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POLITICS

Annalena Baerbock, Germany’s first woman top diplomat

A former medal-winning trampolinist, Annalena Baerbock is no stranger to aiming high. But the 40-year-old's next leap will be her biggest yet as she becomes Germany's first woman foreign minister.

Co-leader of the Green Party and incoming foreign minister  Annalena Baerbock
As Germany's new foreign minister, co-leader of the Green Party Annalena Baerbock will be a key part of the country's incoming 'traffic light' coalition government. John MACDOUGALL / AFP

It’s a remarkable rebound for the Green party co-leader whose election campaign was derailed by a series of missteps that dashed her hopes of replacing Angela Merkel as chancellor.

Nevertheless, voter concerns about climate change and Baerbock’s pledge to bring a “fresh start” to German politics catapulted the ecologists into third place at the September 26th election, with a record score of 15 percent.

The three-way “traffic light” coalition that emerged — consisting of the centre-left Social Democrats, liberal FDP and the Greens — rewarded Baerbock with the powerful foreign ministry portfolio.

An expert in international law, Baerbock has vowed to put human rights at the centre of German diplomacy — promising a tougher ride for Russia and China after the commerce-driven pragmatism of the Merkel era.

Missteps
The mother-of-two is described as quick on her feet and tenacious, with a meticulous attention to policy details.

“She keeps asking questions until she has really understood an issue,” a party source told the Handelsblatt daily. “She won’t be fobbed off.”

Critics point out that Baerbock has never held a government role, and was a relatively unknown politician even to many Germans not long ago.

Baerbock’s inexperience was laid bare on the campaign trail when she faced scrutiny over a belated bonus declaration, inaccuracies on her CV and allegations of plagiarism in her new book.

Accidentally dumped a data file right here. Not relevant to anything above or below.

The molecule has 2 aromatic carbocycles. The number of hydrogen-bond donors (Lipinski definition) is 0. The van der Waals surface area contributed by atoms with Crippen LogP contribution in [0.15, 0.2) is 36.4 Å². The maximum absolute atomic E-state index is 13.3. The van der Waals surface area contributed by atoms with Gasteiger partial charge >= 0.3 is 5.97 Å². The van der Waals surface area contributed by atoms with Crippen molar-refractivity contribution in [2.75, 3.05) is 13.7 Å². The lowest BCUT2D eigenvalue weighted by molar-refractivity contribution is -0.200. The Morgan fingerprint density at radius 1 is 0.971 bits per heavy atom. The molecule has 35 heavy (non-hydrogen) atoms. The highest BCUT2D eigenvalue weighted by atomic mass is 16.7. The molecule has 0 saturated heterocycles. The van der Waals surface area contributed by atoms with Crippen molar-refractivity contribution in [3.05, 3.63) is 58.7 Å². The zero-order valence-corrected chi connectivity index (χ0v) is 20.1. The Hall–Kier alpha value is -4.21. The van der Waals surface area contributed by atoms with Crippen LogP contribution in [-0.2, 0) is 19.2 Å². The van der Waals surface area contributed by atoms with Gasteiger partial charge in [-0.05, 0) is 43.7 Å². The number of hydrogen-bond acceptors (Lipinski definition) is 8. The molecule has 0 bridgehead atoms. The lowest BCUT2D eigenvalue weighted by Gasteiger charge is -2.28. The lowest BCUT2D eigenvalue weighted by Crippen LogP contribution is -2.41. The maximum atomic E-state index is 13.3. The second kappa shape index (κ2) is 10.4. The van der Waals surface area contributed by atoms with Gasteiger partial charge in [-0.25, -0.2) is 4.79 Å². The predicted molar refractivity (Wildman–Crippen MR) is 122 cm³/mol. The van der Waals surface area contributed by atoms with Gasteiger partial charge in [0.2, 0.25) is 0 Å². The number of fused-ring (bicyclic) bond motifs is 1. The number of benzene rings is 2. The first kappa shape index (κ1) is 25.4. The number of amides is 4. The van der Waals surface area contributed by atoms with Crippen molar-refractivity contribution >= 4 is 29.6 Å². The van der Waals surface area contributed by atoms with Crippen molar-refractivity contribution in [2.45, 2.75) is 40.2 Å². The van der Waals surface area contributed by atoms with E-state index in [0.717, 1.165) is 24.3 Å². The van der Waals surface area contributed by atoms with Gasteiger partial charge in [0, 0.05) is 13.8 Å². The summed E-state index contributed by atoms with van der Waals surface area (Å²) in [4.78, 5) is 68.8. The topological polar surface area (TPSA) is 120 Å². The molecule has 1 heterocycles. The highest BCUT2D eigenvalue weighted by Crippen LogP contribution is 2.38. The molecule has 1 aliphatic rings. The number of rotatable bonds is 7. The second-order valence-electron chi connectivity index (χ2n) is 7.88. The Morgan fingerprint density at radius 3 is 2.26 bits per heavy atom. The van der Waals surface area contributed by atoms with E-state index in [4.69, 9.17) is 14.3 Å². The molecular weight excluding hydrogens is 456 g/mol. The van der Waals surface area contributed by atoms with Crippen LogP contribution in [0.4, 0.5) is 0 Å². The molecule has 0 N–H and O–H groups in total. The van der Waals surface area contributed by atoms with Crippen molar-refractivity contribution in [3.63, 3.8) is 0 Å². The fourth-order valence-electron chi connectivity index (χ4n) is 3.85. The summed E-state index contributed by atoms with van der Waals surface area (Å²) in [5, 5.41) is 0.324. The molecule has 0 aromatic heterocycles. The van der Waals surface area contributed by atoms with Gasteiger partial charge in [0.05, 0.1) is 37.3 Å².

At one point, after fumbling a speech to a friendly audience, she was caught on microphone uttering an expletive while leaving the stage.

Baerbock admitted to having made mistakes along the way, and later pulled her book from the market.

But the Greens also hit back at the sexist attacks and online hate campaigns they said no other candidate had faced during the race.

Baerbock rode out the storm, with Greens co-leader Robert Habeck, the more charismatic of the duo, loyally rebuffing calls to replace her as chancellor candidate.

Habeck is now poised to head a new “super ministry” grouping the portfolios of economy, climate protection and energy.

‘Brave’
Raised on a farm near the northern city of Hanover, Baerbock got an early taste of politics when her parents took her to anti-nuclear demonstrations in the 1980s.

As a teenager she took part in trampoline competitions, winning three bronze medals in German championships. The sport taught her to “be brave”, she has said.

Baerbock studied political science and public law in Hanover before getting a master’s degree in public international law from the London School of Economics.

After trying her hand at journalism, she joined the Greens in 2005 and rose to become head of the party’s Brandenburg branch in 2009.

She entered the Bundestag lower house of parliament as a lawmaker in 2013.

She is married to Daniel Holefleisch, a political consultant. They have two daughters and live in Potsdam near Berlin.

As the Greens’ co-leaders since 2018, Baerbock and Habeck have been credited with completing the party’s transformation from its hippy, peace activist roots to a mainstream force to be reckoned with.

In the 2019 European Parliament elections, the Greens soared to 20.5 percent of the vote in Germany.

Against Nord Stream 2
In a break with tradition, both Baerbock and Habeck represent the “Realo” wing of the Green party, seen as more pragmatic and centrist than the radical “Fundi” camp.